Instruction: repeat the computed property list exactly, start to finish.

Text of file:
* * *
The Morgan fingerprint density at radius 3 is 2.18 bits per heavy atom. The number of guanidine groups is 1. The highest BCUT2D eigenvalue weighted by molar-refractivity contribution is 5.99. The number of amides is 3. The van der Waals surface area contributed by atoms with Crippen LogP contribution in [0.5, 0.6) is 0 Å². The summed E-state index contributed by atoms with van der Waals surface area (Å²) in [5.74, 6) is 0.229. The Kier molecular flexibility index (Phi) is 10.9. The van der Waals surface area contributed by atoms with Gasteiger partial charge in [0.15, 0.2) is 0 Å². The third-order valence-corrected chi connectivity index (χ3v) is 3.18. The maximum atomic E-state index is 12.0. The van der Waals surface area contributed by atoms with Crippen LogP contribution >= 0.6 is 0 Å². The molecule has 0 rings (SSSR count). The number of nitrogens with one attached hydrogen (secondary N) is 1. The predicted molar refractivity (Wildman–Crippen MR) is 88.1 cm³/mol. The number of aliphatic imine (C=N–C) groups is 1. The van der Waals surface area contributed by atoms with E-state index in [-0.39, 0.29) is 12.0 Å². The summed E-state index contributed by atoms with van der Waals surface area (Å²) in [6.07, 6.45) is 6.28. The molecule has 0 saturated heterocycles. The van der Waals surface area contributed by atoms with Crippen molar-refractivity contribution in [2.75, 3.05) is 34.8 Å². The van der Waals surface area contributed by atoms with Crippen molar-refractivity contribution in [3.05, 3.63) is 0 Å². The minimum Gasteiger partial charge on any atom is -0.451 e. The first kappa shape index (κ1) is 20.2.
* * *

The Morgan fingerprint density at radius 3 is 2.18 bits per heavy atom. The number of guanidine groups is 1. The highest BCUT2D eigenvalue weighted by molar-refractivity contribution is 5.99. The number of amides is 3. The van der Waals surface area contributed by atoms with Crippen LogP contribution in [0.5, 0.6) is 0 Å². The summed E-state index contributed by atoms with van der Waals surface area (Å²) in [5.74, 6) is 0.229. The Kier molecular flexibility index (Phi) is 10.9. The van der Waals surface area contributed by atoms with Gasteiger partial charge in [0.15, 0.2) is 0 Å². The third-order valence-corrected chi connectivity index (χ3v) is 3.18. The maximum atomic E-state index is 12.0. The van der Waals surface area contributed by atoms with Crippen LogP contribution >= 0.6 is 0 Å². The molecule has 0 rings (SSSR count). The number of nitrogens with one attached hydrogen (secondary N) is 1. The predicted molar refractivity (Wildman–Crippen MR) is 88.1 cm³/mol. The number of aliphatic imine (C=N–C) groups is 1. The van der Waals surface area contributed by atoms with E-state index in [-0.39, 0.29) is 12.0 Å². The summed E-state index contributed by atoms with van der Waals surface area (Å²) in [6.07, 6.45) is 6.28. The molecule has 0 saturated heterocycles. The van der Waals surface area contributed by atoms with Crippen molar-refractivity contribution in [2.75, 3.05) is 34.8 Å². The van der Waals surface area contributed by atoms with Crippen molar-refractivity contribution in [3.05, 3.63) is 0 Å². The minimum Gasteiger partial charge on any atom is -0.451 e. The first kappa shape index (κ1) is 20.2.